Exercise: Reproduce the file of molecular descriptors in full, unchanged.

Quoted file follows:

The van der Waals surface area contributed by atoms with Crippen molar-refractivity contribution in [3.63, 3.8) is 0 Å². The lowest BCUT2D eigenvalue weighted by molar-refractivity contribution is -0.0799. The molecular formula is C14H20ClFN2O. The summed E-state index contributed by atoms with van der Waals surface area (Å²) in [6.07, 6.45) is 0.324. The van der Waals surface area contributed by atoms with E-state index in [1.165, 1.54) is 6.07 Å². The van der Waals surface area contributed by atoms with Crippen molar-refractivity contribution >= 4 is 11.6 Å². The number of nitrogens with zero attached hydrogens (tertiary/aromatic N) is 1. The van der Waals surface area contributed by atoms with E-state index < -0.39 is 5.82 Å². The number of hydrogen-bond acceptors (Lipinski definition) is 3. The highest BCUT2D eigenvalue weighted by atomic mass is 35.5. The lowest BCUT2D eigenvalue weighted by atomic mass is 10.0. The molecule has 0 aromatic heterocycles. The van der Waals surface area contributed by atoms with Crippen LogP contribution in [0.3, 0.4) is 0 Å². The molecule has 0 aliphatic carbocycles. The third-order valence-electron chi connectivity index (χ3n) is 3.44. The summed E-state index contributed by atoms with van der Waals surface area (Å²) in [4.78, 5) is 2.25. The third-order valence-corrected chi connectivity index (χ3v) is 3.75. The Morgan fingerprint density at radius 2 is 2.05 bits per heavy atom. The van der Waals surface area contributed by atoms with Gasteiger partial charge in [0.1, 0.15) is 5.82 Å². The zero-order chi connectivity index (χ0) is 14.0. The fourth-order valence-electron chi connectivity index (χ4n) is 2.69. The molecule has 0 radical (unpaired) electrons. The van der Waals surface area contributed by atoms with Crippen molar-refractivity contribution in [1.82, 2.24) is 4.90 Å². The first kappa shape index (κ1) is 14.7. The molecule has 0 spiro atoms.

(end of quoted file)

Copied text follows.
The van der Waals surface area contributed by atoms with Crippen molar-refractivity contribution in [3.63, 3.8) is 0 Å². The lowest BCUT2D eigenvalue weighted by molar-refractivity contribution is -0.0799. The molecular formula is C14H20ClFN2O. The summed E-state index contributed by atoms with van der Waals surface area (Å²) in [6.07, 6.45) is 0.324. The van der Waals surface area contributed by atoms with E-state index in [1.165, 1.54) is 6.07 Å². The van der Waals surface area contributed by atoms with Crippen molar-refractivity contribution >= 4 is 11.6 Å². The number of nitrogens with zero attached hydrogens (tertiary/aromatic N) is 1. The van der Waals surface area contributed by atoms with E-state index < -0.39 is 5.82 Å². The number of hydrogen-bond acceptors (Lipinski definition) is 3. The highest BCUT2D eigenvalue weighted by atomic mass is 35.5. The lowest BCUT2D eigenvalue weighted by atomic mass is 10.0. The molecule has 0 aromatic heterocycles. The van der Waals surface area contributed by atoms with Crippen LogP contribution in [0.3, 0.4) is 0 Å². The molecule has 0 aliphatic carbocycles. The third-order valence-electron chi connectivity index (χ3n) is 3.44. The summed E-state index contributed by atoms with van der Waals surface area (Å²) in [4.78, 5) is 2.25. The third-order valence-corrected chi connectivity index (χ3v) is 3.75. The Morgan fingerprint density at radius 2 is 2.05 bits per heavy atom. The van der Waals surface area contributed by atoms with Gasteiger partial charge in [0.1, 0.15) is 5.82 Å². The zero-order chi connectivity index (χ0) is 14.0. The fourth-order valence-electron chi connectivity index (χ4n) is 2.69. The molecule has 0 radical (unpaired) electrons. The van der Waals surface area contributed by atoms with Crippen molar-refractivity contribution in [1.82, 2.24) is 4.90 Å². The first kappa shape index (κ1) is 14.7. The molecule has 0 spiro atoms.